Real life

Why farming needs Ben Wallace

23 July 2022

9:00 AM

23 July 2022

9:00 AM

My phone buzzed and rang while I was doing the horses until I thought, fine, I’ll call the Defence Secretary back. I sat down on a picnic chair by the muck heap and dialled.

He was extremely courteous. He just wanted to point out that he really didn’t want to be Prime Minister. The profile I had written of him was very good, he said, but the one thing he wanted to put me straight on was, well, the whole premise of the article. He didn’t want the top job, no matter what I had heard.

I told him my sources were impeccable. He didn’t need to be so modest. But he insisted people had got him wrong. He really, really didn’t want it.

He’s a nice chap, Ben Wallace. I could tell as much from talking to him. He said he had my number because we had spoken before. It must have been a while back. I have so many people in my phone from the days when I was clattering in stilettos around the corridors at Westminster being a political correspondent that I’m amused to look through my contacts now. As I scroll through, it even says ‘Carrie Tories’. I’m sure Mrs Johnson has changed her number since she gave it to me when she was working as a press officer, but wouldn’t it be funny if I dialled it and she answered.

‘Hello? Carrie? Hi! It’s me! You gave me your number and said to call if I had any queries. Well, I have a few. Let me see… there’s actually quite a long list of things…’

I won’t do that because it’s just my luck she might answer and I couldn’t face it.


But Ben Wallace is a lovely chap. And even though I hate it when people call me to complain I do think it’s good, plain dealing and as much as I’d like not to get told off by government ministers in the morning while I’m trying to do the horses, I thought I would, because it’s only fair.

So I answered and he got going with the whole ‘I don’t want to be Prime Minister, no really I don’t’ thing and I let him go on for a while and then I said words to the effect of: Look, don’t think me rude, but I’ve got two stables to muck out. Can I cut to the chase?

I pointed out that a lot of former Boris fans like me were aghast – at everything, really. The illegal parties, the lefty environmental nonsense, the endless Carrie-fication of reshuffles and strategy and policy-making.

The consensus was that, much as we felt sorry for Boris, people were starting to talk at dinner parties. I don’t go to many but I was at one the other month and the rotund Tory grandees around the table were tearing out the few strands of hair they share between them.

Had he considered, therefore, that even though he didn’t want the top job, things had gone beyond what he wanted. Maybe he should just get used to the idea that Tory members liked him so he needed to stand.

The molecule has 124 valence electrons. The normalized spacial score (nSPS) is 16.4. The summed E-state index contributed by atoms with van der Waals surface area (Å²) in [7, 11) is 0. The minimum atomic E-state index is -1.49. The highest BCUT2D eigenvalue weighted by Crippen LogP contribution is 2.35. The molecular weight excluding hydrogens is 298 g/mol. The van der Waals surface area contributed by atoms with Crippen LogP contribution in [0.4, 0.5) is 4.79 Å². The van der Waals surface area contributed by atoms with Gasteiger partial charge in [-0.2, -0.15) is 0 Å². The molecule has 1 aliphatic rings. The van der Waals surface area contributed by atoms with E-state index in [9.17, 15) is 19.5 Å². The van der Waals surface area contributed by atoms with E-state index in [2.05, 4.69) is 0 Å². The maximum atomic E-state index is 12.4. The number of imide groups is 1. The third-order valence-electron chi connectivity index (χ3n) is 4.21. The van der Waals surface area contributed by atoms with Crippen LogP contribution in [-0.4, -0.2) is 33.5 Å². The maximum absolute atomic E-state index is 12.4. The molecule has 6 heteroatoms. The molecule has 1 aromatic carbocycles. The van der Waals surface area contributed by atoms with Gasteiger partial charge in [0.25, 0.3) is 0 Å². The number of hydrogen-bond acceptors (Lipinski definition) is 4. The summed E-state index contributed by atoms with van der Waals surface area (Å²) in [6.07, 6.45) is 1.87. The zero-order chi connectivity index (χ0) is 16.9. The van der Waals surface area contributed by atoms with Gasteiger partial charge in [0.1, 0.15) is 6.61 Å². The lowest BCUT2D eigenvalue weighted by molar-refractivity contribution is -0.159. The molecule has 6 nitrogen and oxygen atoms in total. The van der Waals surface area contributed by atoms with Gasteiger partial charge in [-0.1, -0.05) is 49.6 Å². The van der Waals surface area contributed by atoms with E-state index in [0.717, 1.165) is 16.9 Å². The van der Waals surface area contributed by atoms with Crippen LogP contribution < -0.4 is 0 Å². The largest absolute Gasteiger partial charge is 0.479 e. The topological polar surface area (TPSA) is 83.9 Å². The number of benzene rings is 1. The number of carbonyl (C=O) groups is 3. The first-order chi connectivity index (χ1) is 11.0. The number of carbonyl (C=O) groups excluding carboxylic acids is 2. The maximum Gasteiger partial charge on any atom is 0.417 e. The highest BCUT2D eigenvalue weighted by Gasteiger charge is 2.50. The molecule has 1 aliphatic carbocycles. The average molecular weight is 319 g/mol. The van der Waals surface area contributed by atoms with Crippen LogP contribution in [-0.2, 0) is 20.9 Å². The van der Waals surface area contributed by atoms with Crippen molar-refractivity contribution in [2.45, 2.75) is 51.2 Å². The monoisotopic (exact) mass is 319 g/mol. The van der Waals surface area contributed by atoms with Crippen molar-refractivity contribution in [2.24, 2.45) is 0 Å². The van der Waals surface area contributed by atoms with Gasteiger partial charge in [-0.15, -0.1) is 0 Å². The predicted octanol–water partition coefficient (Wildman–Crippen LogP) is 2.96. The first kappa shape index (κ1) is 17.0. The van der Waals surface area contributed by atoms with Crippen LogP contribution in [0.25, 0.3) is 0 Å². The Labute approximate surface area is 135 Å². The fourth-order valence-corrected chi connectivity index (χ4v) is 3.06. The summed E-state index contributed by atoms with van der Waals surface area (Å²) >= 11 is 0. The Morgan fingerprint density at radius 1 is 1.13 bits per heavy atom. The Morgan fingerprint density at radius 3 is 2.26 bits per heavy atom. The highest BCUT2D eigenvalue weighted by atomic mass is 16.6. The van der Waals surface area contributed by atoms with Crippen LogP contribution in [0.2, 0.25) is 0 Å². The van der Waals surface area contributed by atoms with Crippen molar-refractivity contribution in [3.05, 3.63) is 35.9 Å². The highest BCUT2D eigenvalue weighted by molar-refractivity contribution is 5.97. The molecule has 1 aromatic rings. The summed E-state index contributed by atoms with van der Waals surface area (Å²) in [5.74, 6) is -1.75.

But his reply was that he really wasn’t going to. And I didn’t quite believe him, although now I suppose I do, because with the contest up and running, Ben Wallace has been true to his word and ruled himself out.

That’s a shame, because once we had finished debating whether he really didn’t want it, what we then went on to talk about was my favourite topic.

Because having heard me say I was doing the horses, he started talking about the countryside, and the problems I’ve been having keeping livestock on the disappearing fields and farms of Surrey.

He seemed to care. He said the government needed to put the word farming back into Defra. What a shame he’s not standing, then, because I don’t suppose any of the others give two hoots about what rural people think about issues outside the Westminster bubble because inside the bubble they’re all too busy discussing the merits of the plant-based burger they’re eating for lunch at some trendy London eaterie.

I’m willing to bet none of the contenders are going to talk about our country being in the grip of a virtue-signalling cult of veganism that is contributing to the already perfect storm of problems sending our farmers out of business so that ever more of our meat and milk is coming from abroad.

I would sum up the Boris Johnson era thus: what Carrie wants Carrie gets. Rewilding, that was her thing.

And now the pair of them are being set free from Downing Street to roam the political wilderness, you could say she’s got what she wanted.

Got something to add? Join the discussion and comment below.

You might disagree with half of it, but you’ll enjoy reading all of it. Try your first 10 weeks for just $10


Show comments
Close